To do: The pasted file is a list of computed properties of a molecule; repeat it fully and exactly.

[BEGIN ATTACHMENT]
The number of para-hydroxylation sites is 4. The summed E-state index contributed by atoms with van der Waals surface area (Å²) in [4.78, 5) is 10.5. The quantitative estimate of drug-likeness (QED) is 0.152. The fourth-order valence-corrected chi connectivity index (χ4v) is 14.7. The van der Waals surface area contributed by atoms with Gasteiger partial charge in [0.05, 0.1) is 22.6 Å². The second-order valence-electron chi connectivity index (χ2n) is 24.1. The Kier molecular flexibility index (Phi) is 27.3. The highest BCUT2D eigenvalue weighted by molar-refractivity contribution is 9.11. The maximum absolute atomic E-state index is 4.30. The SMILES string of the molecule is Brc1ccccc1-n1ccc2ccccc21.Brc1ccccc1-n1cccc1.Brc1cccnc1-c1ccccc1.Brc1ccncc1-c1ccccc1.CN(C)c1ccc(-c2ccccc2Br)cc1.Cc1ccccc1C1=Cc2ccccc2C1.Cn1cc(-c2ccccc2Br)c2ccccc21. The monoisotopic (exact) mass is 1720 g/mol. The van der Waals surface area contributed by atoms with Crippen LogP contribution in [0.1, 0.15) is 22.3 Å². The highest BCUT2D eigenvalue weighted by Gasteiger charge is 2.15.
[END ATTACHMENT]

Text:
The number of para-hydroxylation sites is 4. The summed E-state index contributed by atoms with van der Waals surface area (Å²) in [4.78, 5) is 10.5. The quantitative estimate of drug-likeness (QED) is 0.152. The fourth-order valence-corrected chi connectivity index (χ4v) is 14.7. The van der Waals surface area contributed by atoms with Gasteiger partial charge in [0.05, 0.1) is 22.6 Å². The second-order valence-electron chi connectivity index (χ2n) is 24.1. The Kier molecular flexibility index (Phi) is 27.3. The highest BCUT2D eigenvalue weighted by molar-refractivity contribution is 9.11. The maximum absolute atomic E-state index is 4.30. The SMILES string of the molecule is Brc1ccccc1-n1ccc2ccccc21.Brc1ccccc1-n1cccc1.Brc1cccnc1-c1ccccc1.Brc1ccncc1-c1ccccc1.CN(C)c1ccc(-c2ccccc2Br)cc1.Cc1ccccc1C1=Cc2ccccc2C1.Cn1cc(-c2ccccc2Br)c2ccccc21. The monoisotopic (exact) mass is 1720 g/mol. The van der Waals surface area contributed by atoms with Crippen LogP contribution in [0.1, 0.15) is 22.3 Å². The highest BCUT2D eigenvalue weighted by Gasteiger charge is 2.15.